Tuesday 3 September 2013

Vivian Versus the Apocalypse by Katie Coyle

A chilling vision of a contemporary USA where the sinister Church of America is destroying lives. Our cynical protagonist, seventeen-­year-­old Vivian Apple, is awaiting the fated 'Rapture' -­ or rather the lack of it. Her evangelical parents have been in the Church's thrall for too long, and she's looking forward to getting them back. Except that when Vivian arrives home the day after the supposed 'Rapture', her parents are gone. All that is left are two holes in the ceiling...

Viv is determined to carry on as normal, but when she starts to suspect that her parents might still be alive, she realises she must uncover the truth. Joined by Peter, a boy claiming to know the real whereabouts of the Church, and Edie, a heavily pregnant Believer who has been 'left behind', they embark on a road trip across America. Encountering freak weather, roving 'Believer' gangs and a strange teenage group calling themselves the 'New Orphans', Viv soon begins to realise that the Rapture was just the beginning.

The Church of America has been established for a few years now and the predicted apocalypse looms ever closer. For the Believers, that means ascending into Heaven and their rightful place. For everyone else, it means getting on with life and waiting for it to pass over. But the unthinkable happened and people are Left Behind with plenty of unanswerable questions. And not just religious ones, but also more personal ones. Especially in Vivian's case, who cannot comprehend how her parents chose religion over her. Those Left Behind have six months to figure things out before the prophesied End Of The World.

The story starts on Rapture Eve and all these moral questions on religion and society and individuality are tackled throughout the novel as Vivian and her best friend Harp tries to survive in a post-apocalyptic world that neither of them thought was possible. I really felt for Viv and Harp as they tried making the best of a bad situation. And they do get some answers but in most cases, they just find more questions. Which, as a reader, is very frustrating because I want to know!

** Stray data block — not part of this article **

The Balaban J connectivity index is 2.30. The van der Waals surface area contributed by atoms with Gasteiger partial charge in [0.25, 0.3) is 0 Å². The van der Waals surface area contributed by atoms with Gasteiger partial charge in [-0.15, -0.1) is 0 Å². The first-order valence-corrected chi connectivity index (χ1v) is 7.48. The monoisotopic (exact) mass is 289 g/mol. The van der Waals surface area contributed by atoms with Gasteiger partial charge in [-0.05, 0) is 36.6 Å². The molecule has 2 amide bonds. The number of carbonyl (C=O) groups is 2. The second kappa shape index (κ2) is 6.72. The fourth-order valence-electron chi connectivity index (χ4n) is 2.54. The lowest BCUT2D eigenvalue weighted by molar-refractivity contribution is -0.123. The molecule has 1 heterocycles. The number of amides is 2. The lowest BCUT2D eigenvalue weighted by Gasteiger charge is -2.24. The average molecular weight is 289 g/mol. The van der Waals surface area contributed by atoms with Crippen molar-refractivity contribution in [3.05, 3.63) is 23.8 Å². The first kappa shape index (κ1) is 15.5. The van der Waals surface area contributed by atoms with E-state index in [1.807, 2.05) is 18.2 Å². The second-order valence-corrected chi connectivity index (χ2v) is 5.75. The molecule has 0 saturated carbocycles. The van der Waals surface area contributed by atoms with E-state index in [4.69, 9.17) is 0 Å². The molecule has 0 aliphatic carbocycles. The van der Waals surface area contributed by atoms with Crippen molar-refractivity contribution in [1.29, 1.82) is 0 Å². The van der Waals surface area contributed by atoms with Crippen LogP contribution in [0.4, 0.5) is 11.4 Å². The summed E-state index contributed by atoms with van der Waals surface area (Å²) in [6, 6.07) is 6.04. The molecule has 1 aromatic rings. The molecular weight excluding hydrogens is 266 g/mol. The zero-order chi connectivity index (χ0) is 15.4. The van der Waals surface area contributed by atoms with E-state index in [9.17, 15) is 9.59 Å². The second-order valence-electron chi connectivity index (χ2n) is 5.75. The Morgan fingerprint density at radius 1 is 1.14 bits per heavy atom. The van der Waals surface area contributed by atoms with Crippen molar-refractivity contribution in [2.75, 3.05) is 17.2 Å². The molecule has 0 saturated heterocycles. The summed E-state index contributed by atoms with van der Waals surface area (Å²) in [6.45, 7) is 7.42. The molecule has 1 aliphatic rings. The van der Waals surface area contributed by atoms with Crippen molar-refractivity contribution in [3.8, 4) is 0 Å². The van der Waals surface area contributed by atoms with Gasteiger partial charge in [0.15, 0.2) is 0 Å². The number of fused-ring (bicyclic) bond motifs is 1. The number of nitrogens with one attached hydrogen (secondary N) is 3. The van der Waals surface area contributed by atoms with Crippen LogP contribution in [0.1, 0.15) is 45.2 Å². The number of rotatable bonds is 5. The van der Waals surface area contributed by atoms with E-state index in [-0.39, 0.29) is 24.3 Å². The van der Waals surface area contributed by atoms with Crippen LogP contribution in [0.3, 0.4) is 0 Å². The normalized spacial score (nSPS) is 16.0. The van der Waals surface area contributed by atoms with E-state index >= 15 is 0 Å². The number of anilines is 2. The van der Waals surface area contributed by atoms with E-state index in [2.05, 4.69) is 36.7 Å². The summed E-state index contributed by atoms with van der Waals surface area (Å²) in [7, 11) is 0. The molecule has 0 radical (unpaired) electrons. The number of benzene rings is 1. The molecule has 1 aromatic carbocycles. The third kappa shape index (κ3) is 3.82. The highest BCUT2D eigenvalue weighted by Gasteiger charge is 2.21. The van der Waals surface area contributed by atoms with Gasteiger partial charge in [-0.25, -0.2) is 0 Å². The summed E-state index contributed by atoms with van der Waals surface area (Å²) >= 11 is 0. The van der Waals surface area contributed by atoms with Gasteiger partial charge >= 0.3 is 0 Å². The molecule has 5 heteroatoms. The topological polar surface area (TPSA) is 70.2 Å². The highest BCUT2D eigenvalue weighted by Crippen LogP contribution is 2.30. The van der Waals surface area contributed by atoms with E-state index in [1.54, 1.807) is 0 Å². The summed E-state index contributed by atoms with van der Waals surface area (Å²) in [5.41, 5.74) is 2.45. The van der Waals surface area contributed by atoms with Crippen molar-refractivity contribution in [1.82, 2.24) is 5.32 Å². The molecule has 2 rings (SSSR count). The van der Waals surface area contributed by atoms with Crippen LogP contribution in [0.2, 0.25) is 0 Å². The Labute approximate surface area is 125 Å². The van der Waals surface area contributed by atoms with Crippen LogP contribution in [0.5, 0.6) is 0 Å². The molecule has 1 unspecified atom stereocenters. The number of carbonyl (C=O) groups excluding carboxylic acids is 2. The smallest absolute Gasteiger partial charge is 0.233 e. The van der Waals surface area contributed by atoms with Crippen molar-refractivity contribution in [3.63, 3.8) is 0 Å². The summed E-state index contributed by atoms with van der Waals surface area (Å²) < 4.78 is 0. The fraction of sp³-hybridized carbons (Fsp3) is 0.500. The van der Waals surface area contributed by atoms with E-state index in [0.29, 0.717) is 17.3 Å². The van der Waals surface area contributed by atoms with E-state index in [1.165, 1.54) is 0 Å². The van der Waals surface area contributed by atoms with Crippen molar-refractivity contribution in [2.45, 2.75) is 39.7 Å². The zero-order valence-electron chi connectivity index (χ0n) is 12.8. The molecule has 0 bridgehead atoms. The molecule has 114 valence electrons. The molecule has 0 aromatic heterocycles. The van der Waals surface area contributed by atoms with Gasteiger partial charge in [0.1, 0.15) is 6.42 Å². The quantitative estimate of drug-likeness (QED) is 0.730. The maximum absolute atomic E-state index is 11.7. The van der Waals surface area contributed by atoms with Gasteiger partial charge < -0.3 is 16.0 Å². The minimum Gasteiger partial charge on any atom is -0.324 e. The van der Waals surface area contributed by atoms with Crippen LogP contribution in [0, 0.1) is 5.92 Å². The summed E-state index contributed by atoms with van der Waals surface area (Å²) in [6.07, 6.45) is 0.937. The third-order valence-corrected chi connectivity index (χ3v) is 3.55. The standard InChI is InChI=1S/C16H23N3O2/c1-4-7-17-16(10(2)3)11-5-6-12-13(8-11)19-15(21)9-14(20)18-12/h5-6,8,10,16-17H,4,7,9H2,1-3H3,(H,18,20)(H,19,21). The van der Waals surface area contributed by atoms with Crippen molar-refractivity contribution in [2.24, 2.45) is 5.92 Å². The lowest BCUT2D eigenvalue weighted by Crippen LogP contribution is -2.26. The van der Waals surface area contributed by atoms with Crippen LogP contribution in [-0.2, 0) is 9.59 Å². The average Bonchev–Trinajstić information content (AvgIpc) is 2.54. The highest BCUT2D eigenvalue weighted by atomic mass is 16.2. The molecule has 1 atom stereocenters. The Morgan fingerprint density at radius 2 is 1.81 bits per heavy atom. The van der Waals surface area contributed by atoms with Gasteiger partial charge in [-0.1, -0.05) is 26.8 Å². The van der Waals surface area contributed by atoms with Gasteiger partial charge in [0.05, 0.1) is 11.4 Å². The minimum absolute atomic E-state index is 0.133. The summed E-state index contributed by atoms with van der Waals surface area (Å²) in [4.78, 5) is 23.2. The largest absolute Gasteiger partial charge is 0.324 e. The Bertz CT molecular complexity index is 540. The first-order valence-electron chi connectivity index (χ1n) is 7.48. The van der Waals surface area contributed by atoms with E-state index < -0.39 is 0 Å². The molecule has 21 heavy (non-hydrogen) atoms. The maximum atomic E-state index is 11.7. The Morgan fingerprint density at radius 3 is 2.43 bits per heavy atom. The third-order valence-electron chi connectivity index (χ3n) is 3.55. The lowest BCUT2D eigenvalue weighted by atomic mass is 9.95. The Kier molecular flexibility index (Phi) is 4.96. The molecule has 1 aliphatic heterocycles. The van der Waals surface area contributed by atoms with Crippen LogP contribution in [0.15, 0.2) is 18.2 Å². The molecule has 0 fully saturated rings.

It really is a road trip novel, as Viv drags Harp with her across the country to where they think they might find some answers: in California, where Beaton Frick, the Church of America's Messiah, lives. On the way, they meet Peter, a young man on the same quest but with a big secret, and Edie, a girl they knew from school once but disappeared and now find her pregnant and abandoned. They also come across the New Orphans, a group of teens that have found themselves orphaned, as the name would suggest, by Raptured parents. Vivian hopes that they hold some answers, or at least something worthwhile to do before the world ends. Yeah, unfortunately that didn't happen. Figures.

I found this novel completely enthralling but it did leave me hanging a bit. For all its questions it answered, there were just as many not, which is kind of annoying. But I think it did serve its purpose, at least for me, of analysing the social effects of religion and Capitalism. Many comments in this new "religion" made me unbelievably angry but really only because they were presented in a new way to make the reader think about our own. And that's why I loved this book: because it was engaging and made me reflect on our society while entertaining me with a scarily realistic tale. 

Published 5th September 2013 by Hot Key Books. Thank you to the publisher for my copy in exchange for an honest review.


  1. This book seems like such an interesting read. I can't wait to get my hands on a copy!

  2. This sounds really interesting. I do struggle with books with a really strong religious focus but I'm defintiely intrigued. Glad you enjoyed it!